I believe this simple term and its widespread use has caused more harm in the world – and certainly in our industry – than most “methodologies” we are now discarding as obsolete. Some may say it is just words. Words, however, shape how we think and our thoughts are a lens through which we see the world. We should be careful not to allow our lenses to be smeared with falsehoods. It is about time to discard this one.

And guess what? You can do it yourself and see how it works from you. Make a conscious decision you won’t use this term for the next 30 days and then check how that influenced your thinking.

Take the “Happy at Work” test

Ever heard of “Happy at Work” twelve question test? Here it is. First, answer in your mind YES or NO as you read the questions below.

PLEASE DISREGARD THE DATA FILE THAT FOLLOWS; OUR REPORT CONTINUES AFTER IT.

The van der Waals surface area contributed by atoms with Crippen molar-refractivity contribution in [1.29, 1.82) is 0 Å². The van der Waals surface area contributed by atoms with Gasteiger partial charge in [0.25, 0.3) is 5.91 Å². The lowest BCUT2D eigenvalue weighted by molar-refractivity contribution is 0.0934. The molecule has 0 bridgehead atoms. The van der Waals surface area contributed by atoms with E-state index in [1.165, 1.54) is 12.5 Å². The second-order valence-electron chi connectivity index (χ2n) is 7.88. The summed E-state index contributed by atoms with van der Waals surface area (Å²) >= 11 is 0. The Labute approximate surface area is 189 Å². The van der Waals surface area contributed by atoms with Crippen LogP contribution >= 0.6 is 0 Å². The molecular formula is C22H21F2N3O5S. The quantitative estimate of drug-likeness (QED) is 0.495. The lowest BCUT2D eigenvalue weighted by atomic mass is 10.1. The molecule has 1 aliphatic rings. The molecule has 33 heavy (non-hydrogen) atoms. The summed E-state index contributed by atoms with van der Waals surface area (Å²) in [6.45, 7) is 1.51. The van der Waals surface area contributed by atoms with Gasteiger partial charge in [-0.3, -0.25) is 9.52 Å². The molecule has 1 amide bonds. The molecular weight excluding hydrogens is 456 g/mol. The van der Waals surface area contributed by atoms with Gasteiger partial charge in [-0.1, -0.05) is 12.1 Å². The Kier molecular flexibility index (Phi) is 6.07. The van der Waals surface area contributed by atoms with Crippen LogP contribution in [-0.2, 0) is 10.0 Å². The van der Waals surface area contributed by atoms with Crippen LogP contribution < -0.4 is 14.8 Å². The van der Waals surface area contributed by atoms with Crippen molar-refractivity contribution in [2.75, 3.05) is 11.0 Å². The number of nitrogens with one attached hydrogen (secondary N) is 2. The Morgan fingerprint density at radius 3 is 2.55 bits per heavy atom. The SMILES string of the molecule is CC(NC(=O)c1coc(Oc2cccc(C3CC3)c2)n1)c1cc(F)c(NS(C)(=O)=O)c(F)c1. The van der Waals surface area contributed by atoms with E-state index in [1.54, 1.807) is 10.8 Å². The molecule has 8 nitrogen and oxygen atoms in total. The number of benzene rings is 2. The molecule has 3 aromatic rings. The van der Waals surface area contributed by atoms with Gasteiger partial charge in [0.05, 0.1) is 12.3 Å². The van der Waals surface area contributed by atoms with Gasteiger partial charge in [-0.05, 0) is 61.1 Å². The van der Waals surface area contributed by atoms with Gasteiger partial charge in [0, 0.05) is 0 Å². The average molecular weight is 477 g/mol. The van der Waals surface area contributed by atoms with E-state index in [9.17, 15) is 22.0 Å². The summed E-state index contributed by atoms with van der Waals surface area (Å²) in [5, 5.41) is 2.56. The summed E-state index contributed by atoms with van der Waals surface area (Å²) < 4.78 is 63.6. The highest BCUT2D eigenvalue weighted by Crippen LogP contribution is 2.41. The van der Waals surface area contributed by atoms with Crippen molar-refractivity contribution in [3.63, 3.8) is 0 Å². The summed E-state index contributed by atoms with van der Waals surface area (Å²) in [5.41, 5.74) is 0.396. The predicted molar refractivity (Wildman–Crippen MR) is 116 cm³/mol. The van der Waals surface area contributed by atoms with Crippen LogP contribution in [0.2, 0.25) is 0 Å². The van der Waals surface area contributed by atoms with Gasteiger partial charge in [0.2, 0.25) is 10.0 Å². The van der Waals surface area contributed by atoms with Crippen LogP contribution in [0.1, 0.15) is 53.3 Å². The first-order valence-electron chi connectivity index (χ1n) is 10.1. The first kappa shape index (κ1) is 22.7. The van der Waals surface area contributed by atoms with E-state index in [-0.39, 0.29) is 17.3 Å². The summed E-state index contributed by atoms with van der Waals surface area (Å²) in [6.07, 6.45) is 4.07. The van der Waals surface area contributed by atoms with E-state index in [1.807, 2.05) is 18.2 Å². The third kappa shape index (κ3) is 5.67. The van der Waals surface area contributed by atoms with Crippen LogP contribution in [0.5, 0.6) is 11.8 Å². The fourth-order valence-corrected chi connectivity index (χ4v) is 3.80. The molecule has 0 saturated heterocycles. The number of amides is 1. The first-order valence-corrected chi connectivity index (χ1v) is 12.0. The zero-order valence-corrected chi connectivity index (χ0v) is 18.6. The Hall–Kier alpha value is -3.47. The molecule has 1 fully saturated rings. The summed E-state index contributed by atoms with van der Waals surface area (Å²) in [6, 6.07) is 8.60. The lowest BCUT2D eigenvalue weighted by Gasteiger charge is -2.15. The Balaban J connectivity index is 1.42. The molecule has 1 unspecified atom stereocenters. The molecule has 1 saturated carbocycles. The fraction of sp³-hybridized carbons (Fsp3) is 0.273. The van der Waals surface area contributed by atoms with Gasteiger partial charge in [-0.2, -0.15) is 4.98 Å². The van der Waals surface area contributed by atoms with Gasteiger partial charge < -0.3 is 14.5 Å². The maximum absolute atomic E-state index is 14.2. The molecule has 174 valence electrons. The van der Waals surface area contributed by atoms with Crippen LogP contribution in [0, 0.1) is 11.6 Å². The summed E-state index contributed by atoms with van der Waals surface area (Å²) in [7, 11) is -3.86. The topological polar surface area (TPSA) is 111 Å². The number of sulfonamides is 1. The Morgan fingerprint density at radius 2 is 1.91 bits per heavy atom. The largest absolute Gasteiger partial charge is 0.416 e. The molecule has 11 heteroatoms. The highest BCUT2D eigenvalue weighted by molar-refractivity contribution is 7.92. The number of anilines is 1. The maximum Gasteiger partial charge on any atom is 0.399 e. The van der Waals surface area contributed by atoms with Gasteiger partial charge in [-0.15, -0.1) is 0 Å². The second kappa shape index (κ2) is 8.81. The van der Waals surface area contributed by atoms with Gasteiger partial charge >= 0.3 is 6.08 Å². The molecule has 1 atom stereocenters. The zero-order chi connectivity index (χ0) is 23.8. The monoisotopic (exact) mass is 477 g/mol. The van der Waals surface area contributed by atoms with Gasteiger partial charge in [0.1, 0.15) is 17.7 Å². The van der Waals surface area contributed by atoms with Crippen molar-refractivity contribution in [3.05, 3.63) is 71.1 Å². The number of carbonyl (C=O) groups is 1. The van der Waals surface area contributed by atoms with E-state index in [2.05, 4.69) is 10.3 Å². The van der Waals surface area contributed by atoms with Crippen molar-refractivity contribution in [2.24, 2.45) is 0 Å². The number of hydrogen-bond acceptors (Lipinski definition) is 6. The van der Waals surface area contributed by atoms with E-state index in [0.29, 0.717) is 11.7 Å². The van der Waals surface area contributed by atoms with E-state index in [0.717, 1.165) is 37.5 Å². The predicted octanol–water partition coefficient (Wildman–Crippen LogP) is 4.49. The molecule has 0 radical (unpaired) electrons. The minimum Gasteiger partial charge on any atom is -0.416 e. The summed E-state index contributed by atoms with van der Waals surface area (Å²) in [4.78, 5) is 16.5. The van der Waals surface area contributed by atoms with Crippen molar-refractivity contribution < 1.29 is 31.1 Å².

1. Do I know what is expected of me at work?
  2. Do I have the materials and equipment I need to do my work right?
  3. At work, do I have the opportunity to do what I do best every day?
  4. In the last seven days, have I received recognition or praise for doing good work?
  5. Does my supervisor, or someone at work, seem to care about me as a person?
  6. Is there someone at work who encourages my development?
  7. At work, do my opinions seem to count?
  8. Does the mission/purpose of my company make me feel my job is important?
  9. Are my co-workers committed to doing quality work?
  10. Do I have a best friend at work?
  11. In the last six months, has someone at work talked to me about my progress?
  12. This last year, have I had opportunities at work to learn and grow?